“Think big, act small, fail fast; learn rapidly” is the slogan for Lean Software Development. In order to make that happen we need to create as many short feedback loops as possible. One way to do this is to implement a stop and fix process in your team. A proper designed stop and fix process will transform a failure into continuous improvement. Discovering improvement possibilities shouldn’t be limited to retrospectives or when managers are yelling due to some crisis. Instead let us build with quality, fixing errors where and when they are happening, preventing them from happen again and not propagating them further down the line. It is also important that we lower the threshold for when to stop and fix. If we are only stopping the line when there are severe crises, we will not gain the benefits from this relentless quality and process improving strategy.
And the alternative? Well if we don’t fix problems right a way they will pile up and you will sooner or later have a crisis on your hands. You will get an uneven workflow that will lead to even more defects. The people will be overloaded and overloaded people does not make the best decisions. People who don’t make the best decisions creates defects that… I have seen this first hand and it is not pretty.
What are the prerequisites for doing stop and fix in a successful way?
- Work in small batches. Having a lot of work in process makes it hard find anomalies. Defects hides in piles of work. In order to stop and fix we need to be able to spot the failures. That’s one of the reasons that limit work in process is so important and rewarding.
- An established process for the day to day work is needed. It is hard to stop and fix in a controlled way if the normal situation is chaos or Laissez faire.
- Define a process for when to stop the line. It should never be a discussion if we have met the criteria. Create a checklist, if all the boxes are ticked you can pull the cord and stop the line.
- A defined process for what to do when the line is stopped.
- A culture where it is ok to make mistakes. We must make clear that failure is ok as long as we are learning from the failures. Making the same mistake twice though, is kind of unnecessary and stupid.
- There will probably be people that will ask you to skip this process just to get some short term gain, just this time… People who are more focused on output than outcome doesn’t value uncompromising quality work. You must have enough discipline to resist that. It is better to deliver fewer things with good quality than a lot of things with bad quality.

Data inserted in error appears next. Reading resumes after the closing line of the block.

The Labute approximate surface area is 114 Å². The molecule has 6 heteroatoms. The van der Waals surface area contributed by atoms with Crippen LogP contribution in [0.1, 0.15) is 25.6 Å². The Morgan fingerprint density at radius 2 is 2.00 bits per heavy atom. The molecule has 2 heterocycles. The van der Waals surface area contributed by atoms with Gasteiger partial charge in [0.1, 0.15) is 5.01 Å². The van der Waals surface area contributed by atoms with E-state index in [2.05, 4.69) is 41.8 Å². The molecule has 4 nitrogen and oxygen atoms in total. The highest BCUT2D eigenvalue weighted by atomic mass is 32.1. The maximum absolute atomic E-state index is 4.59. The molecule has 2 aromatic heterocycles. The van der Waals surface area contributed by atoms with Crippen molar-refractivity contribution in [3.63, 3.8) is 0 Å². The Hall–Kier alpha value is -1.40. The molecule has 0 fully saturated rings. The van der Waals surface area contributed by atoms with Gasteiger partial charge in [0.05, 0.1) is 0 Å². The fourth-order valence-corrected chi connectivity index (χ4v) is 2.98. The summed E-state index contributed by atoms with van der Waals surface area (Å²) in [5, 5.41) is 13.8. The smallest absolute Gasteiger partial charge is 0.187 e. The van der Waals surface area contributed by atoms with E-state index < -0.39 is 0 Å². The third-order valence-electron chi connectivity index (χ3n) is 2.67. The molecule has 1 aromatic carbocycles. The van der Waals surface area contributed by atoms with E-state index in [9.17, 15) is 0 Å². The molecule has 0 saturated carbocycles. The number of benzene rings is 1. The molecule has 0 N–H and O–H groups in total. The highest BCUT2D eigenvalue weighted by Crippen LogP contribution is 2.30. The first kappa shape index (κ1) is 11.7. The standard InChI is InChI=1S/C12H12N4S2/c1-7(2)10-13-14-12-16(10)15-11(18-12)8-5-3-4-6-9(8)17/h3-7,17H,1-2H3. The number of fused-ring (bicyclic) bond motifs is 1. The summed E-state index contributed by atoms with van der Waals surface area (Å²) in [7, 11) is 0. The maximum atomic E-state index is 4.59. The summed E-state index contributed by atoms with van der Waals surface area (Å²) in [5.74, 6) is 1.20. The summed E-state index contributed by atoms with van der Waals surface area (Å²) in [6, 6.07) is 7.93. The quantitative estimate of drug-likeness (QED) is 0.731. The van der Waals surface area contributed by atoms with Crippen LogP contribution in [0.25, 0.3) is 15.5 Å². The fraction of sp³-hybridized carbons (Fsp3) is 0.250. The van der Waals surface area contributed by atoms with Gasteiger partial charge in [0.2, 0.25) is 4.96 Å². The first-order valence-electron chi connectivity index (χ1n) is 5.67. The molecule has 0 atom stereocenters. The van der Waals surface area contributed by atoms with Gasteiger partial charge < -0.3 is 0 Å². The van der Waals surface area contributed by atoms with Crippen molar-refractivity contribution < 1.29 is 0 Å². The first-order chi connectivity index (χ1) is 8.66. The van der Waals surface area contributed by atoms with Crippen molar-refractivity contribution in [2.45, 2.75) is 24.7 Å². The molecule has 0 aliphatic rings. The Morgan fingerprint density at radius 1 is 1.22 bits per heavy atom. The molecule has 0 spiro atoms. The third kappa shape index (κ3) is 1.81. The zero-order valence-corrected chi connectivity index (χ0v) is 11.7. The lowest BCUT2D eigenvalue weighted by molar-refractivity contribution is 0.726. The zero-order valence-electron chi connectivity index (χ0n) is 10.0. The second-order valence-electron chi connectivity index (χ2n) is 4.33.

So what should we do when we have entered stop and fix mode?
First of all everything does not have to stop. Toyota (the creators of TPS, aka Lean) does not stop the whole factory every time something is going wrong. Instead involve the people needed to handle the situation. It is called stop and fix and not stop and repair or even stop and patch, there are some mandatory steps to create the desired outcome.
- Fix the fault. We shall fix the fault and deliver the solution as fast as possible. If possible also implement poka-yokes like unit tests or automated GUI test to prevent the fault to reappear undetected.
- Fix the faulty process that made it possible to make this mistake. We who think that Lean is great way of running a business and product development believes that the right process will produce the right result. We also believe that we shouldn’t blame mistakes on individual since mistakes happen due to faulty process that allow people to fail. That is why we need to find the root cause of the issue. What on the surface looks like a technical problem will after some digging be revealed as a system problem. My favorite way of doing root cause analysis is to conduct a session of 5-whys. Eric Ries has made a good description on how use this method. (http://www.startuplessonslearned.com/2009/07/how-to-conduct-five-whys-root-cause.html ) Just make sure that everybody involved is present while doing the root cause analysis. Otherwise it might easily become a blame fest (Blamestorming?). When we are implementing the process improvements we are step by step getting a little better and are coming a bit closer to excellence.
- Share the failures and the learnings. Wouldn’t it be great if we were working in an environment where we were talking openly about mistakes and what we learned from them? An open climate like this could save us all from repeating failures. Write a post on the blog, create a wall of fail or talk about it on the fika.
And please remember…